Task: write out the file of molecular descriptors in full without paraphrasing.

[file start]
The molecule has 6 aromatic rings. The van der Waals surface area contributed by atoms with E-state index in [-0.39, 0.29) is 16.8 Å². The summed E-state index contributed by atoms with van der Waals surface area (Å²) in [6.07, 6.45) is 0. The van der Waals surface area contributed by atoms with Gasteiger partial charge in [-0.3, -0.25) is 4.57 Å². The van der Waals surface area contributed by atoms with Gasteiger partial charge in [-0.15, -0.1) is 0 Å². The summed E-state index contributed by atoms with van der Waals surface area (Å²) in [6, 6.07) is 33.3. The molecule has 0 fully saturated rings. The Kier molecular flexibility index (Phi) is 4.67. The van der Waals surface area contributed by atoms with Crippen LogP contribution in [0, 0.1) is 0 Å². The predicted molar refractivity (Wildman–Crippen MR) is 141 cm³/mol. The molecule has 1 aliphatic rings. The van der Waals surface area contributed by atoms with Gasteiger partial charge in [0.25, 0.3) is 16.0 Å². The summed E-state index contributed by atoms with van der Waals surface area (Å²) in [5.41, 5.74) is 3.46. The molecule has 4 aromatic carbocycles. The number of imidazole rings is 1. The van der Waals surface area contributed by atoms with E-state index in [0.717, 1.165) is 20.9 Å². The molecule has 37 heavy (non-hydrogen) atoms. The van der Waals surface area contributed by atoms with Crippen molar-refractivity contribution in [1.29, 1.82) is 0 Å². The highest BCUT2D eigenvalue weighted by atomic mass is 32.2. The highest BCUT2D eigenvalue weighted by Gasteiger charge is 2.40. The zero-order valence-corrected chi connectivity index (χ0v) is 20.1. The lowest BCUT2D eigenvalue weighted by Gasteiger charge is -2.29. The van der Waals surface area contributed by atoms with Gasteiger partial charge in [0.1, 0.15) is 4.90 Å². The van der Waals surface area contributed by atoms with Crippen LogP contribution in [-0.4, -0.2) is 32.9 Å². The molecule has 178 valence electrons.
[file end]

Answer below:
The molecule has 6 aromatic rings. The van der Waals surface area contributed by atoms with E-state index in [-0.39, 0.29) is 16.8 Å². The summed E-state index contributed by atoms with van der Waals surface area (Å²) in [6.07, 6.45) is 0. The van der Waals surface area contributed by atoms with Gasteiger partial charge in [-0.3, -0.25) is 4.57 Å². The van der Waals surface area contributed by atoms with Gasteiger partial charge in [-0.15, -0.1) is 0 Å². The summed E-state index contributed by atoms with van der Waals surface area (Å²) in [6, 6.07) is 33.3. The molecule has 0 fully saturated rings. The Kier molecular flexibility index (Phi) is 4.67. The van der Waals surface area contributed by atoms with Crippen LogP contribution in [0, 0.1) is 0 Å². The predicted molar refractivity (Wildman–Crippen MR) is 141 cm³/mol. The molecule has 1 aliphatic rings. The van der Waals surface area contributed by atoms with Gasteiger partial charge in [0.25, 0.3) is 16.0 Å². The summed E-state index contributed by atoms with van der Waals surface area (Å²) in [5.41, 5.74) is 3.46. The molecule has 4 aromatic carbocycles. The number of imidazole rings is 1. The van der Waals surface area contributed by atoms with E-state index in [0.717, 1.165) is 20.9 Å². The molecule has 37 heavy (non-hydrogen) atoms. The van der Waals surface area contributed by atoms with Crippen molar-refractivity contribution in [1.29, 1.82) is 0 Å². The highest BCUT2D eigenvalue weighted by atomic mass is 32.2. The highest BCUT2D eigenvalue weighted by Gasteiger charge is 2.40. The zero-order valence-corrected chi connectivity index (χ0v) is 20.1. The lowest BCUT2D eigenvalue weighted by Gasteiger charge is -2.29. The van der Waals surface area contributed by atoms with Gasteiger partial charge in [0.1, 0.15) is 4.90 Å². The van der Waals surface area contributed by atoms with Crippen LogP contribution in [-0.4, -0.2) is 32.9 Å². The molecule has 178 valence electrons.